Career guidance services are under-resourced, offer disjointed support to individuals later in life and are out of tune with the needs of employers, according to Ibec.
A new report by the business organisation called for a “major overhaul” of the national career guidance system “so that individuals of all ages can make better, more informed choice about their futures”.
The report called for a new national strategy for lifelong career guidance to provide career guidance support for individuals throughout their entire lives.
It said a specialist careers advisory service should be supported through the National Training Fund to supplement current school guidance provision.
A single national web portal for career guidance was also needed, Ibec said.
The report also called for labour market intelligence to be better tailored for use by career guidance professionals, and more engagement by business with the careers services in schools and colleges.
Ibec senior executive for labour market and skills policy, Kara McGann said: “Ireland’s current career guidance provision is fragmented and inconsistent.
“It is not meeting the needs of people faced with a changing world of work, despite the commitment of careers guidance professionals.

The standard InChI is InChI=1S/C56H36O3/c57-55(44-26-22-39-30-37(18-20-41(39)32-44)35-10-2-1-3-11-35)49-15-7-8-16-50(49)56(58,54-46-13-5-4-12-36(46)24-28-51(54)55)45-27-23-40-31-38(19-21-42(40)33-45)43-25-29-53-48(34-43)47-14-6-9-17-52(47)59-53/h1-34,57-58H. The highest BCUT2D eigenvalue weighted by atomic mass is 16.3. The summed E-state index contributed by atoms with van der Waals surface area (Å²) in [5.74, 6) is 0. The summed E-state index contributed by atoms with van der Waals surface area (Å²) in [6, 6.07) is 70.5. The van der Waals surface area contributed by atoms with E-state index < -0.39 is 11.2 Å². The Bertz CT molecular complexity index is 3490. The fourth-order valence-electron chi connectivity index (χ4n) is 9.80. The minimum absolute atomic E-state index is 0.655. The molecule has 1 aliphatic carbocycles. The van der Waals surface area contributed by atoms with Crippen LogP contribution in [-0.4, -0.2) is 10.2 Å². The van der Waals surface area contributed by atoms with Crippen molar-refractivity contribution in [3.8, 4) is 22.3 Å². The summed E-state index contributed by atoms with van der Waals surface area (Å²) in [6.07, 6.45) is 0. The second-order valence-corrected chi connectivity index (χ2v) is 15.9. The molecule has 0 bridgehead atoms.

“The world has changed fundamentally over the last two decades.
"We have seen the departure of the job for life, the emergence of roles that never existed before and the loss of many unskilled and semi-skilled jobs to globalisation, digitalisation and technological changes.
“We need a new world-class model of career guidance which embraces lifelong learning and changing career paths throughout individuals lives."
Ms McGann said better support for post-primary school career guidance is particularly urgent.
“We need to supplement current provision with a specialist careers advisory service that works with school’s guidance counsellors.
“This would enable students to identify their interests, skills and competences, manage transitions and make the appropriate decisions to meet their needs time and again.”